10th in a series by Barb Siddiqui
Driving a woodscrew with a simple screwdriver seems so basic, it shouldn't need instruction. But why does the thing always squeak like it's being killed, and become a power struggle during the last half-inch, when it started so easily?
There are some tricks to this that are worth knowing. If you look at a standard woodscrew, you'll see the shank beneath the cutting threads is smaller than the unthreaded shank below the head. Drilling pilot holes a bit smaller than the inner diameter of the threads will ease the screw into the wood and prevent splitting, but without a wider shank hole at the top, the screw has no clearance to do its work.
Ideally, when joining two pieces of stock with screws, the woodscrew selected will slide clear through the top piece, and all of the threads will seat in the bottom piece, pulling the two together when the angled head settles into its countersunk position. Yes, that is three pre-drilled holes: a pilot hole, a shank hole and a countersink, and yes, it is a pain. Even then, you may want a counter bored hole above all that, to set in a wood plug and hide the screw head.
There are ways around this, though old-fashioned wood screws are the strongest mechanical application you might ever need. One way around it is to buy a set of pilot bits for the drill that incorporate pilot hole, shank hole and countersink, all in one operation. They are pricey, and you'd need one for each size screw you commonly use.
Another approach is to buy drywall or deck screws. They are somewhat weaker, and have less holding power, but have a straight shank and are usually threaded up to the head of the screw. On hardwoods, one size pilot hole, less than the diameter of the shank, will do. On softwoods, a pilot hole is usually not necessary at all. If you use these, clamp your wood pieces together or the threads may push the two apart as they enter the lower workpiece.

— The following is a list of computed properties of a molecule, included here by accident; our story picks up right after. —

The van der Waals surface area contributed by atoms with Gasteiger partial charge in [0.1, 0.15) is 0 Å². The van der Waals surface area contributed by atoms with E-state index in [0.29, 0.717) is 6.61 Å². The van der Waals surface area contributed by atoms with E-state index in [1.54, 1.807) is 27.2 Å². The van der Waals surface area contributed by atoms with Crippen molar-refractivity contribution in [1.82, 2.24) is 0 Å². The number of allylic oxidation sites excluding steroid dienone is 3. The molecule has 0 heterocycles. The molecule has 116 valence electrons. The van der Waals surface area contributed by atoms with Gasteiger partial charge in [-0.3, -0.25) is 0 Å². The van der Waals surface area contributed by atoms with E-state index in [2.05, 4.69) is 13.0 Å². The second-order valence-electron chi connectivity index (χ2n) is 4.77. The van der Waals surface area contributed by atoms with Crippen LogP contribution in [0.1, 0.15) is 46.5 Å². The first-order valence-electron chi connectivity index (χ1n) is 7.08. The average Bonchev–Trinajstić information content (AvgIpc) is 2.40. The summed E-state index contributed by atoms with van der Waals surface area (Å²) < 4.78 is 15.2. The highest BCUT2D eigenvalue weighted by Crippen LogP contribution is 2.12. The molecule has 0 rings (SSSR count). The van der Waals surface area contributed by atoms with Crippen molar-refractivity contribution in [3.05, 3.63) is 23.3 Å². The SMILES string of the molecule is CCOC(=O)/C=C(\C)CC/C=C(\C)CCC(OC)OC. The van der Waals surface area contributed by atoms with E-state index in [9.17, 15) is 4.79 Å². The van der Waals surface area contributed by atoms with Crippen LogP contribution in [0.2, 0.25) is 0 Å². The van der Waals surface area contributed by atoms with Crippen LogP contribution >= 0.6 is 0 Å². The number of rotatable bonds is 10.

There are many types of screws available: pan-head screws with a straight shank and an auger-cut tip are ideal for pocket-hole joinery, pulling the workpieces together. There are special wood screws with serrated edges on the threads to cut into the workpiece and avoid splitting. There are 'production' screws with a straight shank meant for use in plywood and medium density fiberboard (MDF.) You can choose a single thread or a double-thread screw, flat heads, bugle heads, round heads or pan heads.
In spite of the bewildering variety, there are some general rules to keep in mind when selecting screws and their drivers. You should judge what length screw to use by the thickness of wood you are using as a top piece. Generally, each job requires a screw that is three times the thickness of the wood being attached. Half-inch case sides? Use one-and-a-half inch screws. Quarter-inch back board? Use three-quarter inch screws.
The screwdriver heads or drill bit drivers matter also. Whether straight, Phillips or square drive, be sure the tip of the driver fits and fills your screw head. There are different tips for different size screws, and the way your tip seats in the screw head will determine how much power you have to drive the screw accurately.
By hand, hold the screwdriver perpendicular to the workpiece and drive the screw in a straight line (use short, stubby screwdrivers in tight spaces.) When using a power drill, be sure it is a variable speed model, go slowly, and push with some force after the screw has started itself, so the bit won't slip out of the screw head.
It also helps to roll the screw threads in a little beeswax for lubrication. Toilet-sealing rings, found in any hardware store with the plumbing supplies, are an inexpensive source of beeswax. Don't use soap; it will react with metals and stain your wood.
One last tip: brass screws are classy looking, but they are soft and the heads strip out easily. If you want to use brass screws, first sink a steel screw of the exact same size, remove it, and then insert your brass screw. Brass is also best in oak, as steel screws react with its high tannin content and lead to ugly stains on the workpiece.
If a project is worth doing, then it is worth doing right, so take your time, learn to use even the simplest of tools properly, and your woodworking results will show it.